The impact of poor oral health is exacerbated in socially disadvantaged families particularly those from culturally and linguistically diverse communities, as well as Indigenous communities (Additional file 1). In Australia, early childhood decay affects 40% of all children and the prevalence is much higher among the Aboriginal and Torres Strait Islander communities (hereafter referred to as Aboriginal, Additional file 1) [9]. Further, improving the maternal and infant oral health outcomes of Aboriginal communities continue to be a focus of the Australian government’s national strategy to close the gap [10,11,12]. However, accessing health services can be both traumatic and stressful for some Aboriginal Australian women during pregnancy [13]. These feelings may arise because of the longstanding impact of colonisation (Additional file 1), leading to the loss of land, culture and language [14, 15]. Many Aboriginal Australians experience regular and ongoing personal and systemic racism [12, 16]. These social determinants have an association with wellbeing and self-efficacy [17], which is an individual’s confidence in their ability to enact a desired behaviour [18]. Among Aboriginal mothers, having a high level of self-efficacy is an important factor in engaging in oral health behaviours such as accessing the dentist [19, 20]. With a collective history of oppression and dispossession, sense of self-efficacy among Aboriginal people may be readily depleted with negative experiences of attempted behavioural change [18].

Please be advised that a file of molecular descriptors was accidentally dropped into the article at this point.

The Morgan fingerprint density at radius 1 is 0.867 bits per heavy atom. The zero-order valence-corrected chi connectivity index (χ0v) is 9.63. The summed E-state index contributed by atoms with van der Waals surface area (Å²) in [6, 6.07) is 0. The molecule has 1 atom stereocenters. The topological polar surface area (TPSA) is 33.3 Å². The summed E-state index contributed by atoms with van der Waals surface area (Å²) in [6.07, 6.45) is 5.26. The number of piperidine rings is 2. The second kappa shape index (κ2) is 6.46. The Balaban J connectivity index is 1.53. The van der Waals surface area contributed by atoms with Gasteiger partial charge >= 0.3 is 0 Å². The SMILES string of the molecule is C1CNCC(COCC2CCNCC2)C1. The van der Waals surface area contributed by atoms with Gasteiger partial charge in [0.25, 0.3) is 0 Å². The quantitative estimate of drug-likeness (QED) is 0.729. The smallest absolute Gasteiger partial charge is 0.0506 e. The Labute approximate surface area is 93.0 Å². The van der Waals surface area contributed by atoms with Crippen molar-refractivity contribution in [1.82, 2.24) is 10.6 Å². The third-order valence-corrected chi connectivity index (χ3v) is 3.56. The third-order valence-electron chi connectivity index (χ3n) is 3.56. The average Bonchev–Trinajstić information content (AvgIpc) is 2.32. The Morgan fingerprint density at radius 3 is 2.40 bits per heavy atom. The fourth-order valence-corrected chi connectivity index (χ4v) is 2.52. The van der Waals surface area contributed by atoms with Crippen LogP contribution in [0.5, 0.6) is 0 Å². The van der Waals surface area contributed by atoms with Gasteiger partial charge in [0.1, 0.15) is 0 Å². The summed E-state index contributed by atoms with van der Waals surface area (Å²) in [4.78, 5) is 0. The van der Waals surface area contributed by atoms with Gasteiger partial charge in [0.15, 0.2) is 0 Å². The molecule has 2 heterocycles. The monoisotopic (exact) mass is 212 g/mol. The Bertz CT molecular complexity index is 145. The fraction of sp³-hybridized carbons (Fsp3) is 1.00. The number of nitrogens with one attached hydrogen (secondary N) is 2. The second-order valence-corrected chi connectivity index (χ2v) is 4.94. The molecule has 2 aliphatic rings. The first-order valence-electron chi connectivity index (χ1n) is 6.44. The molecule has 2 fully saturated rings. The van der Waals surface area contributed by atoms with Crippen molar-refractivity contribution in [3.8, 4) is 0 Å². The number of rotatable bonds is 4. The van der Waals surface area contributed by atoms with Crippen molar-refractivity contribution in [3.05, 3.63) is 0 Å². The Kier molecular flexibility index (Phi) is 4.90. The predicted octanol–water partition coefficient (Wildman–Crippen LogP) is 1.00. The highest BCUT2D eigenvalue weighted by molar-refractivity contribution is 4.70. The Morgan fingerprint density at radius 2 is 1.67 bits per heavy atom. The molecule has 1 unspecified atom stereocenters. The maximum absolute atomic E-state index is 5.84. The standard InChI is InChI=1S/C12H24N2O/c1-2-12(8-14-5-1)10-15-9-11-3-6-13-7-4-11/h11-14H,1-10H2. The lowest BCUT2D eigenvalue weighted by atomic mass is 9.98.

Another determinant impacting dental behaviours of Indigenous women are the health policies that influence access to affordable dental care [21]. In Australia, 67% of health care is publicly-funded through the universal health care insurance scheme, Medicare [22]. The Medicare Medical Benefits Schedule provides support for a range of health care-related expenses [22]. Medicare-funded dental care, however, is more restricted to certain populations and is guided by the state or territory’s health department [23]. In New South Wales (NSW), for example, adult residents need to be listed on a government-issued concession card to access the public dental service. Although dental services are also provided specifically for Aboriginal people through some Aboriginal community-controlled health services (ACCHSs) in NSW, the eligibility criteria may vary between ACCHSs [24].